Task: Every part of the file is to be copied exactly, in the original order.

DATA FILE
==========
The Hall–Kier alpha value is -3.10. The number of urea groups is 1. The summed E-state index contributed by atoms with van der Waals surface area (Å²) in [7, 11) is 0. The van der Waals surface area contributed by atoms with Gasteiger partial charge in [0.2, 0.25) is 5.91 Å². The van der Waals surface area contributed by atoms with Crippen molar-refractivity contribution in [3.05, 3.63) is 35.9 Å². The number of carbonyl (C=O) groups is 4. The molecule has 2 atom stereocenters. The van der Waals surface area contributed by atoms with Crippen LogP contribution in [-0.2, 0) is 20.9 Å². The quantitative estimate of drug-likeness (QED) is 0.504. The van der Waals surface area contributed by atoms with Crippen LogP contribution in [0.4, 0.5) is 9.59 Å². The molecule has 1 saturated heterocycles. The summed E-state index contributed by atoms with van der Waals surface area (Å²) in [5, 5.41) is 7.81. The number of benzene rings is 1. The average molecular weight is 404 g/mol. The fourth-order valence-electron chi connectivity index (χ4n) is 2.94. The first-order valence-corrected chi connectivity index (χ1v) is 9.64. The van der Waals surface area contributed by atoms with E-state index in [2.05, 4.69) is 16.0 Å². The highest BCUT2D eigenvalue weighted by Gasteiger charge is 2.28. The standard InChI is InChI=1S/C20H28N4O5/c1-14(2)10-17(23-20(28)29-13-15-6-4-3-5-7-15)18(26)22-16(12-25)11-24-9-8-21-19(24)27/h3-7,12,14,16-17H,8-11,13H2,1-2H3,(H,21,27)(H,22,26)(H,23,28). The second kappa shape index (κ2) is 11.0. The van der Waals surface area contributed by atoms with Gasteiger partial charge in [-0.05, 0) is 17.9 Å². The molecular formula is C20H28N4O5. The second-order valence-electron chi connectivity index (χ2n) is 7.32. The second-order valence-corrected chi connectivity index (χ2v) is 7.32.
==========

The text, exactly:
The Hall–Kier alpha value is -3.10. The number of urea groups is 1. The summed E-state index contributed by atoms with van der Waals surface area (Å²) in [7, 11) is 0. The van der Waals surface area contributed by atoms with Gasteiger partial charge in [0.2, 0.25) is 5.91 Å². The van der Waals surface area contributed by atoms with Crippen molar-refractivity contribution in [3.05, 3.63) is 35.9 Å². The number of carbonyl (C=O) groups is 4. The molecule has 2 atom stereocenters. The van der Waals surface area contributed by atoms with Crippen LogP contribution in [-0.2, 0) is 20.9 Å². The quantitative estimate of drug-likeness (QED) is 0.504. The van der Waals surface area contributed by atoms with Crippen LogP contribution in [0.4, 0.5) is 9.59 Å². The molecule has 1 saturated heterocycles. The summed E-state index contributed by atoms with van der Waals surface area (Å²) in [5, 5.41) is 7.81. The number of benzene rings is 1. The average molecular weight is 404 g/mol. The fourth-order valence-electron chi connectivity index (χ4n) is 2.94. The first-order valence-corrected chi connectivity index (χ1v) is 9.64. The van der Waals surface area contributed by atoms with E-state index in [2.05, 4.69) is 16.0 Å². The highest BCUT2D eigenvalue weighted by Gasteiger charge is 2.28. The standard InChI is InChI=1S/C20H28N4O5/c1-14(2)10-17(23-20(28)29-13-15-6-4-3-5-7-15)18(26)22-16(12-25)11-24-9-8-21-19(24)27/h3-7,12,14,16-17H,8-11,13H2,1-2H3,(H,21,27)(H,22,26)(H,23,28). The second kappa shape index (κ2) is 11.0. The van der Waals surface area contributed by atoms with Gasteiger partial charge in [-0.05, 0) is 17.9 Å². The molecular formula is C20H28N4O5. The second-order valence-electron chi connectivity index (χ2n) is 7.32. The second-order valence-corrected chi connectivity index (χ2v) is 7.32.